Consider some molten rock in which isotopes and elements are distributed in a reasonably homogeneous manner.Its composition would be represented as a single point on the isochron plot: Note that the above is somewhat simplified.Age "uncertainty" When a "simple" dating method is performed, the result is a single number.There is no good way to tell how close the computed result is likely to be to the actual age.
In addition, it requires that these measurements be taken from several different objects which all formed at the same time from a common pool of materials.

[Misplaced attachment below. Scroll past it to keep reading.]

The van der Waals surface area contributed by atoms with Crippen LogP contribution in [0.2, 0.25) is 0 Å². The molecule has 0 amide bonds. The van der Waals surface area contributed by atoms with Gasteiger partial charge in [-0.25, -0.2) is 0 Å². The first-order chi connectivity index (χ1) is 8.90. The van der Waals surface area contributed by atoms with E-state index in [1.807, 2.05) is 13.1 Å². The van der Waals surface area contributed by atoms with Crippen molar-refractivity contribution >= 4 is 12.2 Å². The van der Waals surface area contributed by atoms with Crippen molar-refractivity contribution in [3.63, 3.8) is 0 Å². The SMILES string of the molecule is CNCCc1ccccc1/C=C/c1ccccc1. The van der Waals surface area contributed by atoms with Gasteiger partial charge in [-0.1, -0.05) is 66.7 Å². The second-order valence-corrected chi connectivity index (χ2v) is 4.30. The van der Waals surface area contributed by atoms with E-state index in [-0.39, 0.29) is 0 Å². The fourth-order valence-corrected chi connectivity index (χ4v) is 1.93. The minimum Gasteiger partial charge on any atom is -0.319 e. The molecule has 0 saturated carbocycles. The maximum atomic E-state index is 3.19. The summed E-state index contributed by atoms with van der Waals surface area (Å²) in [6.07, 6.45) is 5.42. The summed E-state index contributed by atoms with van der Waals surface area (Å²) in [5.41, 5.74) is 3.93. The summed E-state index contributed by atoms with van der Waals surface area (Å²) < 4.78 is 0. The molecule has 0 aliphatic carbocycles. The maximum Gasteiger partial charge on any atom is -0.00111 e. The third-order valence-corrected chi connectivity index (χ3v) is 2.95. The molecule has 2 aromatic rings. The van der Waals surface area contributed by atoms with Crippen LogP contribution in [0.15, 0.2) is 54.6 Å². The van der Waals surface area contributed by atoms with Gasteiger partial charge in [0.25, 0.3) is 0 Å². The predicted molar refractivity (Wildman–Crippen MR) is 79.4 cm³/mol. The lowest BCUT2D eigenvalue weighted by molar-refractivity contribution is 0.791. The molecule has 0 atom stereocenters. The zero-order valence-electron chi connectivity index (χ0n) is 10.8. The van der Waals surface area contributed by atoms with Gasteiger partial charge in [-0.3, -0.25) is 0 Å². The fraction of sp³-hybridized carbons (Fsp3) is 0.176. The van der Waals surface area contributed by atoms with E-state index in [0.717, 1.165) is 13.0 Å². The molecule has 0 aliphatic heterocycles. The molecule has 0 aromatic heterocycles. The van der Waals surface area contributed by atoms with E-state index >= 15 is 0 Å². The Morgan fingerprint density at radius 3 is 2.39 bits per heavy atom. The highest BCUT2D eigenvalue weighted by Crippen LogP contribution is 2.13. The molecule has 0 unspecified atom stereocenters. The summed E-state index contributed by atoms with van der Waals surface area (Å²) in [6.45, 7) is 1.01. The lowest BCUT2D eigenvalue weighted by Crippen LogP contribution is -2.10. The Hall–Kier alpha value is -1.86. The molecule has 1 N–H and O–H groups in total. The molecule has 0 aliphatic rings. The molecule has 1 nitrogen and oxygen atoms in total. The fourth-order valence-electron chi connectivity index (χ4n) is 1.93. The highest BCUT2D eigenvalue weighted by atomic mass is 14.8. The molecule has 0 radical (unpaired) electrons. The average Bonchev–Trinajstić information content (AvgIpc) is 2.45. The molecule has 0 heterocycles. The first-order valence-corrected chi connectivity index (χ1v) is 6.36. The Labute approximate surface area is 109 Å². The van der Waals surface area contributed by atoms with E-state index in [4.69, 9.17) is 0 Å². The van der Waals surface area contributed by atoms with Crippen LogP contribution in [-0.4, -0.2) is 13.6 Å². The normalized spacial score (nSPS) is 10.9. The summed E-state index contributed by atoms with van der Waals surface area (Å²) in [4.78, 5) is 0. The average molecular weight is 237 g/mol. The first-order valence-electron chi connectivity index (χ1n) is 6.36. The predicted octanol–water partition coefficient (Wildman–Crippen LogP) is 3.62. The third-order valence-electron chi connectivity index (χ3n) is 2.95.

The simplest form of isotopic age computation involves substituting three measurements into an equation of four variables, and solving for the fourth.
The equation is the one which describes radioactive decay: If one of these assumptions has been violated, the simple computation above yields an incorrect age.
Each such age would match the result given by the isochron.
Gain or loss of In order to make the figures easy to read (and quick to draw), the examples in this paper include few data points.
Isochron methods avoid the problems which can potentially result from both of the above assumptions.